The tribe now numbered ninety-four. Once Dixieland’s turn began, their new brothers and sisters would pop and the elves would march toward Azalea as Gordon had ordered. There they would join forces with King Condon and march to retake River City. They would finally drive this scourge from their lands.
Just then a scout ran up to her from the forest.
“Chieftain!” he shouted. “Hawks approach from the southeast!”
“How many?” Nara Shan asked.
“We count four.”
Only four? Was the enemy scouting them? Perhaps they intended to attack the tribe after they took River City.
“Shoot them out of the sky as soon as they cross into the hex,” Nara Shan ordered.
* * *
Without defenders to slow them, the rams had demolished the gates in under an hour. This was the easy part of the battle.
“Send in the stabbers!” Minghis ordered. “Secure the area around the gate. All other forces hold back.”
Minghis watched as the troops marched in to secure the entrance to the city. No traps went off, no hidden enemies attacked them.
“All units attack!” Minghis ordered.
* * *
Loewanharde sat just outside the hex boundary. This was no honorable battle, but he faced no honorable foe. These elves knew nothing but treachery and deceit, attacking from the cover of the forest, or using foolamancy to sneak into their camp at night and slaughter men sleeping in their beds.
He smiled. Now it was time for them to die when they felt safe. This was no city – once he fired across the hex boundary the enemy would not be able to fire back. He pulled an arrow wrapped in cloth and soaked in pitch from the special quiver on his saddle. It burst into flame from the spark of his fire starter and he drew back and fired. Six other arrows followed his into the forest.
He silently ordered his stack to follow him north into the next hex to set the next side of the hex ablaze. The last thing these treacherous elves ever saw would be the flames that consumed them.
* * *
Ornella crossed over the walls of the city and braced herself for the blast from the tower. There was no way of knowing which of her people it would target but this location, above her father’s forces, seemed the most likely.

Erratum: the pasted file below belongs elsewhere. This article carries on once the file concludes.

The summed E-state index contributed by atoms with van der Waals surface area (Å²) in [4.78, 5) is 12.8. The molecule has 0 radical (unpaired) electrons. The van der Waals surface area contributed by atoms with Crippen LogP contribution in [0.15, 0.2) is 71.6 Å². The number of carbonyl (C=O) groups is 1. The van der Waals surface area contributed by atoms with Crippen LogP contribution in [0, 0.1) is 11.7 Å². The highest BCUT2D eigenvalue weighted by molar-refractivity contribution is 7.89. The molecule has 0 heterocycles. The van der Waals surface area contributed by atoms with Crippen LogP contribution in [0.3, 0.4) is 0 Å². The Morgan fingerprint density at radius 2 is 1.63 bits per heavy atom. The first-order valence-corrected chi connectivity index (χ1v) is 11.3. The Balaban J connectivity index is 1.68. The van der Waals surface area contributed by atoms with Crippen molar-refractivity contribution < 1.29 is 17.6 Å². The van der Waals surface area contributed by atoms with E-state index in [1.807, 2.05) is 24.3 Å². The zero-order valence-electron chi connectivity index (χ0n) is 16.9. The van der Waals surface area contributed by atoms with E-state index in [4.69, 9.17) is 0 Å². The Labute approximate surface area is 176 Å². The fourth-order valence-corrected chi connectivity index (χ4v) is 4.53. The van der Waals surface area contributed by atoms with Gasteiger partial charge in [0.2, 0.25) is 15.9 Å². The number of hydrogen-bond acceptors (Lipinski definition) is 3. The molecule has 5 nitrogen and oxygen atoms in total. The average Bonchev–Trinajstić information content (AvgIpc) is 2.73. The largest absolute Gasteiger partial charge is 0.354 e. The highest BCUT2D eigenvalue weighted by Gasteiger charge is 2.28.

She was not wrong. They had barely crossed a hundred yards when the tower fired. The bolt snaked out among the scattered hawkmen and struck warlord Ilmari’s hawk roughly a hundred yards to her right. Ornella watched in horror as three other hawks and all of their riders simply vanished from the sky. Ilmari’s charred corpse fell alone to the ground below.
“Titans!” Ornella cried out in dismay. That had been an unfortunate strike. The enemy had been very lucky to crit a warlord with their first strike. That left her with just a single stack besides her own. She glanced over toward Francesca. The other warlord was looking in her direction. It was too far for Ornella to see her face, but it was likely that she was just as horrified as Ornella.
They had closed half the distance to the tower when it fired again. This time the bolt was aimed at the stacks coming in from the northeast, off to her left. Once again, four hawks simply vanished from the sky as a single body fell toward the ground.
“Oh, disband this,” Ornella said. Two warlord’s critted in a row? No one was that lucky…except. Disband it, there had to be a luckamancer on that tower!
“Klytus!” Ornella shouted, hoping the thinkamancer could hear her. “Order all hawkmen to take evasive action as they approach the tower!”
The thinkamancer must have picked up on her thoughts because all of the hawkmen began to dive, bank and soar as they continued on. This would slow their approach, but they couldn’t count on numbers alone to protect them.
* * *